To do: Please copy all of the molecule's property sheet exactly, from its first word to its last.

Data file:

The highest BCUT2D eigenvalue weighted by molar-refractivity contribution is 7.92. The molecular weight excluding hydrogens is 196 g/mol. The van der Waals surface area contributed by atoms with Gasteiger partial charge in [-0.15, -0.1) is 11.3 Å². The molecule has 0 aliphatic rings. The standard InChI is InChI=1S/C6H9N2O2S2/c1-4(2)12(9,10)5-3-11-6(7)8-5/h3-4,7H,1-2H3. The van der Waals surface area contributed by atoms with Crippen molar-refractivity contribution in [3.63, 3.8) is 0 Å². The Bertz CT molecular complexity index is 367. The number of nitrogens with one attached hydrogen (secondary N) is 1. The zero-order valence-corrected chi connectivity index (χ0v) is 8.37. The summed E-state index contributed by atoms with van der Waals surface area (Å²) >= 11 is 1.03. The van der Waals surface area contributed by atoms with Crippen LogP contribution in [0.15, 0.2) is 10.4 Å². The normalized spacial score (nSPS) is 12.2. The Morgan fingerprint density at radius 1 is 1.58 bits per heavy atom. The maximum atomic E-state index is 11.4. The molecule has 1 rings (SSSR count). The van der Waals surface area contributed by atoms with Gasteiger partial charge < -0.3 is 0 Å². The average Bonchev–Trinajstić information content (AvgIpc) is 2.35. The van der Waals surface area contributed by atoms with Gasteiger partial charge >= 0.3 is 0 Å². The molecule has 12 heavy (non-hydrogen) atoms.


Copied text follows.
The highest BCUT2D eigenvalue weighted by molar-refractivity contribution is 7.92. The molecular weight excluding hydrogens is 196 g/mol. The van der Waals surface area contributed by atoms with Gasteiger partial charge in [-0.15, -0.1) is 11.3 Å². The molecule has 0 aliphatic rings. The standard InChI is InChI=1S/C6H9N2O2S2/c1-4(2)12(9,10)5-3-11-6(7)8-5/h3-4,7H,1-2H3. The van der Waals surface area contributed by atoms with Crippen molar-refractivity contribution in [3.63, 3.8) is 0 Å². The Bertz CT molecular complexity index is 367. The number of nitrogens with one attached hydrogen (secondary N) is 1. The zero-order valence-corrected chi connectivity index (χ0v) is 8.37. The summed E-state index contributed by atoms with van der Waals surface area (Å²) >= 11 is 1.03. The van der Waals surface area contributed by atoms with Crippen LogP contribution in [0.15, 0.2) is 10.4 Å². The normalized spacial score (nSPS) is 12.2. The Morgan fingerprint density at radius 1 is 1.58 bits per heavy atom. The maximum atomic E-state index is 11.4. The molecule has 1 rings (SSSR count). The van der Waals surface area contributed by atoms with Gasteiger partial charge < -0.3 is 0 Å². The average Bonchev–Trinajstić information content (AvgIpc) is 2.35. The van der Waals surface area contributed by atoms with Gasteiger partial charge >= 0.3 is 0 Å². The molecule has 12 heavy (non-hydrogen) atoms.